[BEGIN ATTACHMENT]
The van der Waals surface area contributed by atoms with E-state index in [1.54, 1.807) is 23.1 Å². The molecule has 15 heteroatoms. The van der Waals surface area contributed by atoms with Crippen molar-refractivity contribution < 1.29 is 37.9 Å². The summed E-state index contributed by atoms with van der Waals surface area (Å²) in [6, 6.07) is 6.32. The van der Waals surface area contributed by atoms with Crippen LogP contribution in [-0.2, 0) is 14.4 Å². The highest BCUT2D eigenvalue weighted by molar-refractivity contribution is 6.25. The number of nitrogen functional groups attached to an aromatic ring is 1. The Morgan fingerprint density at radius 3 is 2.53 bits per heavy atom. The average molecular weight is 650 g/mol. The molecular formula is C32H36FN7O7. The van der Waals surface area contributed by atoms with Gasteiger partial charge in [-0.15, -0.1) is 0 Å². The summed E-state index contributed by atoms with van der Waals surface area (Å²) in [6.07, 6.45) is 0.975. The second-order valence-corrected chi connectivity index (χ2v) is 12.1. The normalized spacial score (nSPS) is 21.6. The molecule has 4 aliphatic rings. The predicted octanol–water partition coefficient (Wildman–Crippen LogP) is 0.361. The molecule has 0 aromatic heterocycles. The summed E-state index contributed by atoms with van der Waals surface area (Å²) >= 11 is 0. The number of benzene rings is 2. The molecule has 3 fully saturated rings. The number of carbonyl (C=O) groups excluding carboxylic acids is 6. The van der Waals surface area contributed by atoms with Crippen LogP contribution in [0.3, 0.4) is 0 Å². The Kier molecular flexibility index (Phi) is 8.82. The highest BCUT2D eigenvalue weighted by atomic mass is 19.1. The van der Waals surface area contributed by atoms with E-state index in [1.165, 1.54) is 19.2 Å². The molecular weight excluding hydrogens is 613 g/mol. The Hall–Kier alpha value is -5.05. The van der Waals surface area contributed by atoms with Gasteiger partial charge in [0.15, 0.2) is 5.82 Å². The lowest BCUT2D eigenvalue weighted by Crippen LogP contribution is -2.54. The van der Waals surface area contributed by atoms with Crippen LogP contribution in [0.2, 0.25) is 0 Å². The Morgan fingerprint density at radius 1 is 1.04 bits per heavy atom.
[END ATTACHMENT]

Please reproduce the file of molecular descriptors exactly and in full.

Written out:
The van der Waals surface area contributed by atoms with E-state index in [1.54, 1.807) is 23.1 Å². The molecule has 15 heteroatoms. The van der Waals surface area contributed by atoms with Crippen molar-refractivity contribution < 1.29 is 37.9 Å². The summed E-state index contributed by atoms with van der Waals surface area (Å²) in [6, 6.07) is 6.32. The van der Waals surface area contributed by atoms with Crippen LogP contribution in [-0.2, 0) is 14.4 Å². The highest BCUT2D eigenvalue weighted by molar-refractivity contribution is 6.25. The number of nitrogen functional groups attached to an aromatic ring is 1. The Morgan fingerprint density at radius 3 is 2.53 bits per heavy atom. The average molecular weight is 650 g/mol. The molecular formula is C32H36FN7O7. The van der Waals surface area contributed by atoms with Gasteiger partial charge in [-0.15, -0.1) is 0 Å². The summed E-state index contributed by atoms with van der Waals surface area (Å²) in [6.07, 6.45) is 0.975. The second-order valence-corrected chi connectivity index (χ2v) is 12.1. The normalized spacial score (nSPS) is 21.6. The molecule has 4 aliphatic rings. The predicted octanol–water partition coefficient (Wildman–Crippen LogP) is 0.361. The molecule has 0 aromatic heterocycles. The summed E-state index contributed by atoms with van der Waals surface area (Å²) >= 11 is 0. The number of benzene rings is 2. The molecule has 3 fully saturated rings. The number of carbonyl (C=O) groups excluding carboxylic acids is 6. The van der Waals surface area contributed by atoms with Crippen LogP contribution in [0.3, 0.4) is 0 Å². The Kier molecular flexibility index (Phi) is 8.82. The highest BCUT2D eigenvalue weighted by atomic mass is 19.1. The van der Waals surface area contributed by atoms with E-state index in [1.165, 1.54) is 19.2 Å². The molecular weight excluding hydrogens is 613 g/mol. The Hall–Kier alpha value is -5.05. The van der Waals surface area contributed by atoms with Gasteiger partial charge in [0.15, 0.2) is 5.82 Å². The lowest BCUT2D eigenvalue weighted by Crippen LogP contribution is -2.54. The van der Waals surface area contributed by atoms with Crippen LogP contribution in [0.2, 0.25) is 0 Å². The Morgan fingerprint density at radius 1 is 1.04 bits per heavy atom.